Legal Status of the Fetus Essay

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There is a lot of discussion on the moral standing of fetuses at an early stage and the issues that revolve around the choice of whether to abort or not. There has been one strong position that has been ignored in the whole debate. Consequently, liberalism has taken center stage. According to Harman (1999), the Actual Future Principle, the actual future of a fetus determines whether or not a pregnancy should be aborted. The principle points to two kinds of early fetuses. In the postulation, early fetuses that die early go through their entire existence without properties that confer moral status on them. However, an early fetus that is bound to grow into a person is different. Such a fetus will in time have the complete moral status of a human being. That is a good reason to think that even now, it has moral status to some extent (Harman, 1999).

AFP says that early fetuses have their moral statuses in contingent form. Thus, in the evaluation of events on moral grounds, it is prudent to assess actual events with respect to moral counterfactual status of the fetuses in point. The first claim of the objector analyses an actual event in which the actual moral status of early fetuses that would be absent in the counterfactual event. This is the point where the objector loses the point (Harman, 1999).

Women have been found to regret the abortion act but not the choice to do so. This is thought to be incompatible with the full liberal view of abortion. Women are upset by abortion. This something is not about uncertainties that surround the procedure. These experiences can only be explained by the possibility that the women recognize that they have engaged in a morally significant event and have found truth that they have failed the moral test. The liberal view ignores these facts (Harman, 1999).

How important is biological development and is there a non-arbitrary way of defining person-hood?

The central concepts that form the foundation of our understanding of the world around us are devoid of definitions. Concepts such as time space and life may carry clear meanings so as to make them helpful in daily circumstances. Efforts to outline their definitive meanings rigorously have brought their seeming simplicity to the fore (Farah & Heberlein, 2007).

The same can be said of our concept of a person. We do not usually think about what to consider as a person. It is a general point that all humans qualify to be persons while other things don't. The idea of defining a person has been a hot topic among philosophers for many centuries. The first clear definition of a person was provided by Boethius; a philosopher who defined a person in terms of an individual substance that is rational in nature (Singer 1994). Indeed, cognitive properties such as being rational have formed a significant part of the subsequent attempts of defining personhood. The two most influential and known accounts, i.e. the ones by John Locke Emanuel Kant, also incorporate aspects of rationality in the definition. There were three critical characteristics of personhood, according to Locke. Self-awareness and how it is linked by one's memory across space and time. He defines a person as an intelligent being that has reflection and reason and such considers itself the same thinking patterns across time and space (Locke, 1997). Kant includes intelligence in his definition but it's restricted to its role in helping a person to act morally. For Kant, being able to distinguish between things and persons and treat each of these accordingly, is fundamental. Persons, according to Kant, have an intrinsic value. In contrast, things may only matter because of their utility value or desirability. People have dignity, according to Kant (Kant 1948).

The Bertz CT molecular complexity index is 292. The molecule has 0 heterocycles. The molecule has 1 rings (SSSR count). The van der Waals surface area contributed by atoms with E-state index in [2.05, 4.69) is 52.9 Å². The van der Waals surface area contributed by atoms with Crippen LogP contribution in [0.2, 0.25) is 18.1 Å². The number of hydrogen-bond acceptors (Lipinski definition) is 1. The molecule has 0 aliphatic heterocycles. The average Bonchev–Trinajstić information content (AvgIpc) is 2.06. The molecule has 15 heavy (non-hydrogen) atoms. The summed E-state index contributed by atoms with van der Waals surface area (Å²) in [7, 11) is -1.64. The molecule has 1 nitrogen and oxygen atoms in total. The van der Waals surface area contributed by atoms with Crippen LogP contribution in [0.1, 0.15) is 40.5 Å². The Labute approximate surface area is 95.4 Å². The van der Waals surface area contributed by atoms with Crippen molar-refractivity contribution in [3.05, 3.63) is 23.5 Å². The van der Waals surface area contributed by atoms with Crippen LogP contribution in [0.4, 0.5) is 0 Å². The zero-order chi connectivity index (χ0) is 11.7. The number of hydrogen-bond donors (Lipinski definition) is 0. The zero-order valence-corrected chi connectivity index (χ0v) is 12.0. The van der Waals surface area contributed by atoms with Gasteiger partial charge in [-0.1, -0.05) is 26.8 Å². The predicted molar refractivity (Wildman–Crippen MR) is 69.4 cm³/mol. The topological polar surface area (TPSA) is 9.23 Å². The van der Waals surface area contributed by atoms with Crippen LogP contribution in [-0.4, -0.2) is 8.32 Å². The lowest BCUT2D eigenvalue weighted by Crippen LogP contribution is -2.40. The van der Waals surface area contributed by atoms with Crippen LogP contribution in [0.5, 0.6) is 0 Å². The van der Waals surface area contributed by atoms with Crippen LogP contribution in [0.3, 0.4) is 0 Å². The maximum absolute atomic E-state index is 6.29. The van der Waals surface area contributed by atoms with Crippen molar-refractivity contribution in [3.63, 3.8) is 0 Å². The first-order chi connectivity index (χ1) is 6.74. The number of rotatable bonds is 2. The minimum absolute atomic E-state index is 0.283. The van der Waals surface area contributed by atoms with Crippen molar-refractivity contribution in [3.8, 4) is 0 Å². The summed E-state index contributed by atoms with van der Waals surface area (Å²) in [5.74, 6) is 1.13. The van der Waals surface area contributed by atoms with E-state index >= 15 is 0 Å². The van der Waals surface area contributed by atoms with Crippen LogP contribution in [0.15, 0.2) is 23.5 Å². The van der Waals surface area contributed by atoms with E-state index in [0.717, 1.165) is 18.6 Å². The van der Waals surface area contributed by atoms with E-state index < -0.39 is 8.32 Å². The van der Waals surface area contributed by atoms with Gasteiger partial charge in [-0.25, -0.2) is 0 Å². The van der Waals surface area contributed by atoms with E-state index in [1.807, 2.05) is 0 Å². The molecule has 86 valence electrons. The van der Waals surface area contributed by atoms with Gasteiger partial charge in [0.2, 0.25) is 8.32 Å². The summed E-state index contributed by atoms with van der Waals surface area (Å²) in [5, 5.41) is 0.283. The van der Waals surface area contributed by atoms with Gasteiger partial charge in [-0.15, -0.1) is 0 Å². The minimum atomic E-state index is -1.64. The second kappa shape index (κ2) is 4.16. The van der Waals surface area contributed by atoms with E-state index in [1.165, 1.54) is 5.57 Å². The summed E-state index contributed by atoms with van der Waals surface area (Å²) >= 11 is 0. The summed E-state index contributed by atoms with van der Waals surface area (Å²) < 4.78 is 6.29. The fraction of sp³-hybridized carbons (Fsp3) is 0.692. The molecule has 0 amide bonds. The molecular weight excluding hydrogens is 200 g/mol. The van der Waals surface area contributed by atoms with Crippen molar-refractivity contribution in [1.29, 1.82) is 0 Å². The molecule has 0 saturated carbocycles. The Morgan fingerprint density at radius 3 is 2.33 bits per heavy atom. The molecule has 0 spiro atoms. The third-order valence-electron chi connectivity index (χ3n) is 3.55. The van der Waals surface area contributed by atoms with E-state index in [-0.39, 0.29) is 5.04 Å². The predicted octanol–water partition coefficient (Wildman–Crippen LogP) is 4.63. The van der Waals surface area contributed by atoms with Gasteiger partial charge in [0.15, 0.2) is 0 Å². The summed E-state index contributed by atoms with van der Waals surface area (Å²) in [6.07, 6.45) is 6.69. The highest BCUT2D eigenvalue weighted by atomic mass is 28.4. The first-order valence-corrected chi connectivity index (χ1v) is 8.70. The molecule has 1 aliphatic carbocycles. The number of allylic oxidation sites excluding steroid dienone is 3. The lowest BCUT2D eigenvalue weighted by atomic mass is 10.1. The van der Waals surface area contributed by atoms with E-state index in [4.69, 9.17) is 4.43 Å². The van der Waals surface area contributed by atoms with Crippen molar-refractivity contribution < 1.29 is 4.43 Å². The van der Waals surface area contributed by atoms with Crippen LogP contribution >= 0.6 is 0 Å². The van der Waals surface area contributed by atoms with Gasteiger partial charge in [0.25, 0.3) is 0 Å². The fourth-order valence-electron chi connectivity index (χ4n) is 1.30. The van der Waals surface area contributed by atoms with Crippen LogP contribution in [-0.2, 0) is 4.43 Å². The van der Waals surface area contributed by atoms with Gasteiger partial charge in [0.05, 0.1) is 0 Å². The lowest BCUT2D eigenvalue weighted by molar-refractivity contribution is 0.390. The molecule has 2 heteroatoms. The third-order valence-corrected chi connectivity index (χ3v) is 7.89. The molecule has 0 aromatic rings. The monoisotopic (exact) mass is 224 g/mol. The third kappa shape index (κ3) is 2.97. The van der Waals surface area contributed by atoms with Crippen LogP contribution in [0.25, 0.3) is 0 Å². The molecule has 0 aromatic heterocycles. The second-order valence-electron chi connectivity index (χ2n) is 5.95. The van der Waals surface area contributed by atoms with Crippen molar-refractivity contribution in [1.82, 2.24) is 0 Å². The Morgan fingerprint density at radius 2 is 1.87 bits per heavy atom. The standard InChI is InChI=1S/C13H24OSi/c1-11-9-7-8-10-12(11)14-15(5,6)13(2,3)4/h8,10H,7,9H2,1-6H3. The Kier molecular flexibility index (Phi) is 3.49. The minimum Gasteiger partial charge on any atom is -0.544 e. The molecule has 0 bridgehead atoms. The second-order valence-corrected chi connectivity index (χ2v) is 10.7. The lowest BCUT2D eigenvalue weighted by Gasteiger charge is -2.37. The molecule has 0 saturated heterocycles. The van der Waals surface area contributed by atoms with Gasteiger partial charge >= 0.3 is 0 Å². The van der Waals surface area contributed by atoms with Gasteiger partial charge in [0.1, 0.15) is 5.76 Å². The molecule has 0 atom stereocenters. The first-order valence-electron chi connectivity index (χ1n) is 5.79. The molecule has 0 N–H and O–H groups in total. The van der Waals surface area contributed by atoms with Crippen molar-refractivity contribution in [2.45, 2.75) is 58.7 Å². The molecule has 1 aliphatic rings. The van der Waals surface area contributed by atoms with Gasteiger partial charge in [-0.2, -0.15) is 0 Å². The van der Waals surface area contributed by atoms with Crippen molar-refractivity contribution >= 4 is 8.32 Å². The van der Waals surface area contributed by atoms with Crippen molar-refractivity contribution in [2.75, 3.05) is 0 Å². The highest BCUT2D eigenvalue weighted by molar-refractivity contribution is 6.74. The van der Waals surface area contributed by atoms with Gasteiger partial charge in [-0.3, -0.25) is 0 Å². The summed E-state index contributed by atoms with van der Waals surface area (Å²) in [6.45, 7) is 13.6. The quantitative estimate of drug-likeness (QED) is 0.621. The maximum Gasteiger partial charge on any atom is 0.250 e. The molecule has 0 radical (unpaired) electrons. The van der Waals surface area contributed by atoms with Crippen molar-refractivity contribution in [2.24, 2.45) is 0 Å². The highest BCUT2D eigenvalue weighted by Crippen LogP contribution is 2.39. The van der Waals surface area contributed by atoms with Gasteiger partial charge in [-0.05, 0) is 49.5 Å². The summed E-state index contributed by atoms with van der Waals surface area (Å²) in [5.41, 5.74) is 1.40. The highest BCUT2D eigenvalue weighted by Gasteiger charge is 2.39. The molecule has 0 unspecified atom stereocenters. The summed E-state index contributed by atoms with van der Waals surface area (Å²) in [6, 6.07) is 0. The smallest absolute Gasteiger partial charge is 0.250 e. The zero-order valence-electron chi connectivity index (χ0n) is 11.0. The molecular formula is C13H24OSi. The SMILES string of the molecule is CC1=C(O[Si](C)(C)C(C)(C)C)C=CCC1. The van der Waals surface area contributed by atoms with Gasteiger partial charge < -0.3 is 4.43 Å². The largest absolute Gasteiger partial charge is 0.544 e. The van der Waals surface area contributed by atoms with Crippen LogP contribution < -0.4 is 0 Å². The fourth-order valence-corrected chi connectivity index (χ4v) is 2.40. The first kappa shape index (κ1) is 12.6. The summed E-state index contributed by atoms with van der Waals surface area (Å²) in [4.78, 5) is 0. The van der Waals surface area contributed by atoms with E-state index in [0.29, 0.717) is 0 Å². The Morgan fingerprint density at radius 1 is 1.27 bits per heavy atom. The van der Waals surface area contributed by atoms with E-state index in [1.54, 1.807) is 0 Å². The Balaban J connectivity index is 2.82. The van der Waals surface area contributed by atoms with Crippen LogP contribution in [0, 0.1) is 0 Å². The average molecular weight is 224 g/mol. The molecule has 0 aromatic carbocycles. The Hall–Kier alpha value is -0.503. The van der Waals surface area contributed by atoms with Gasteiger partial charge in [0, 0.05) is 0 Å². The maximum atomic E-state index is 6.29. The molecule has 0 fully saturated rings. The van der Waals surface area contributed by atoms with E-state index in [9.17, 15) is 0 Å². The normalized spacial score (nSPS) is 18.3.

It is easier and understandable to focus our efforts on more empirical definitions of personhood. There may be a natural kind that denotes persons. Thus, if we succeed in collecting the right data, we may be able to discover its salient properties. Such an approach calls for a clear scientific criteria that aligns well with the intuitions of most people relating to personhood. Such intuitions could take the place of intuition in cases where intuitions do not agree. Neuroscience is the precise science area from which to seek answers. The brain of a human being is responsible for the abilities that are essential for personhood as identified by Locke and his successors. These properties include self-awareness, rationality, self-awareness, intelligence cognition on the future, mental states, linguistic communication, mental states about others' mental states and consciousness across the board (Farah &

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Farah, M., & Heberlein, A. (2007). Personhood and Neuroscience: Naturalizing or Nihilating? The American Journal of Bioethics, 37 -- 48.

Harman, E. (1999). Creation Ethics: The moral status of early fetuses and the ethics of abortion. Philosophy and Public Affairs, 310-324.

Kant, I. 1948. Groundwork of the metaphysics of morals. In The moral law: Kant's groundwork of the metaphysics of morals, ed. H. J. Paton, X -- XX. London, UK: Hutchinson.

Locke, J. 1997. An essay concerning human understanding. Harmondsworth, UK: Penguin Books

Marquis, D. (1989). Why abortion is immoral. The Journal of Philosophy, 183-202.

Sexinfo. (2014). Arguments For and Against Abortion. Retrieved from

Thomson, J. J. (1971). A Defense of Abortion. Philosophy & Public Affairs.

Singer, P. 1994. Rethinking life and death: The collapse of our traditional ethics. Oxford, UK: Oxford University Press.

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